Inuvialuit Traditional and Local Knowledge (TLK) experts have warned that the land and waters of the ISR are not what they used to be and Inuvialuit communities have raised deep concerns about climate change and the rapid and unfamiliar environmental transformations underway in the ISR. Across generations, Inuvialuit have shared stories and observations about irregular weather patterns and a rapidly changing environment. Over the past few decades, Inuvialuit have also participated in the collection of research data on climate change impacts include shifting ice freeze-up and break-up trends, plant and animal species migration, coastal erosion, permafrost degradation, land slumps, flooding, and health and wellness effects. For Inuvialuit whose cultural identity and overall wellness are intrinsically linked to the land and waters of the ISR, the risks associated with climate change can lead to both tangible and intangible consequences.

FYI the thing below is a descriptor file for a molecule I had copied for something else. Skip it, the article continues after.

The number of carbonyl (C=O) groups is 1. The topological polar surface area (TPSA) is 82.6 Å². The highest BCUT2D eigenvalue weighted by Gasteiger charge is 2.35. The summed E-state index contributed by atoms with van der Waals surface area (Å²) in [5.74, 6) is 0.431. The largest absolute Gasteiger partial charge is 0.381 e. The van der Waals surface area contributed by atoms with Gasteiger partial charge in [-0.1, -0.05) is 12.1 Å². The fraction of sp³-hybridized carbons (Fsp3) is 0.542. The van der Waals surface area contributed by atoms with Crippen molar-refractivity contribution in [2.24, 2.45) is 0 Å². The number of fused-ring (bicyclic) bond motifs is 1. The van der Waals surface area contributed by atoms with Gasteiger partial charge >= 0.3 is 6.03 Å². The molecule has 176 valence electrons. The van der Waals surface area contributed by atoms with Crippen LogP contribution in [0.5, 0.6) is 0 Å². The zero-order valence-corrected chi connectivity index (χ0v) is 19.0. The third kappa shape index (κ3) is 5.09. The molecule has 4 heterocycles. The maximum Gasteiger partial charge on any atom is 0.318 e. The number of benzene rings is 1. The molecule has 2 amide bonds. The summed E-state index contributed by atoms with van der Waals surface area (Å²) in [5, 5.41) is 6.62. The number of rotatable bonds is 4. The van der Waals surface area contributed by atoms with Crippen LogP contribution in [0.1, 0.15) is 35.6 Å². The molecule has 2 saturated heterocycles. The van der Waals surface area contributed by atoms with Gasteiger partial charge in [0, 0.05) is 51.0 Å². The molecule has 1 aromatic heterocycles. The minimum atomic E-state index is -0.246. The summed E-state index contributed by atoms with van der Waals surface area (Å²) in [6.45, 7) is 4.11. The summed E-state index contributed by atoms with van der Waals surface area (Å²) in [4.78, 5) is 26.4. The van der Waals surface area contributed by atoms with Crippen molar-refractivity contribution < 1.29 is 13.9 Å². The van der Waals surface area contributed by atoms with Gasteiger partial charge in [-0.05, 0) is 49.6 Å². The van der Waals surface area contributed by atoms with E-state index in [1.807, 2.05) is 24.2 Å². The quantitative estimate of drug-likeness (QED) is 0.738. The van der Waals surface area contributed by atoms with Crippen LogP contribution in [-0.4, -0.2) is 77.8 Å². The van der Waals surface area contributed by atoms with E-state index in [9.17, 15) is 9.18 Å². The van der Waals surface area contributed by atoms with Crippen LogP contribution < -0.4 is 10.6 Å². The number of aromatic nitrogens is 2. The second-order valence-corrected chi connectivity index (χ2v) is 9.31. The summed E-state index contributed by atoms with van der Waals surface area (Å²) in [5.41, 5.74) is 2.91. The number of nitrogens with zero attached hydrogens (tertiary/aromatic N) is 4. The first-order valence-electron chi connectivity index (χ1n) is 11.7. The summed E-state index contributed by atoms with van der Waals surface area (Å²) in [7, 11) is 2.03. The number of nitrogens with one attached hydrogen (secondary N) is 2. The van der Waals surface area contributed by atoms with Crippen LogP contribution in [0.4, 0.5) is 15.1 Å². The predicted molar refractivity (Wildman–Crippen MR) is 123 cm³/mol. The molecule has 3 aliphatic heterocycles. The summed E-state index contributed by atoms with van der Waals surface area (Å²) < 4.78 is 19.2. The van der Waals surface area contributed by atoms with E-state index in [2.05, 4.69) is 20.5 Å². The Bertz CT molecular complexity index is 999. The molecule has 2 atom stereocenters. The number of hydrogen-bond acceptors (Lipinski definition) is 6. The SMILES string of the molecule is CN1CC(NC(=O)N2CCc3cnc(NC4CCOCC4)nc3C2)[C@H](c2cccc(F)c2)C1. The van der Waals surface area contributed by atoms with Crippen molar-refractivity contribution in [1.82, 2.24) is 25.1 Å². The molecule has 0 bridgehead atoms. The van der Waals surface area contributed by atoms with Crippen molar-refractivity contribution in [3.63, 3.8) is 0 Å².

The ISR Climate Change Strategy uses data from the Climate Atlas of Canada, the National Snow and Ice Data Center, as well as Canada in a Changing Climate Report to support observations made by Inuvialuit community members. Inuvialuit TLK experts have linked several specific changes to higher average temperatures, including freezing rain during winter months, heavier snow consistency and greater prevalence of fog and cumulonimbus cloud formations. The changing climate introduces unique challenges to preserving the Inuvialuit way of life. For example, climate change is restricting travel and access to the land and high water levels make it difficult to distinguish where the banks of rivers are located. This is impacting traditional harvesting as a means of sustenance and expression of culture, as well as safety and reliable travel across ISR lands and waters. Extreme weather and coastal erosion is also impacting housing and infrastructure, and ecosystem health and diversity.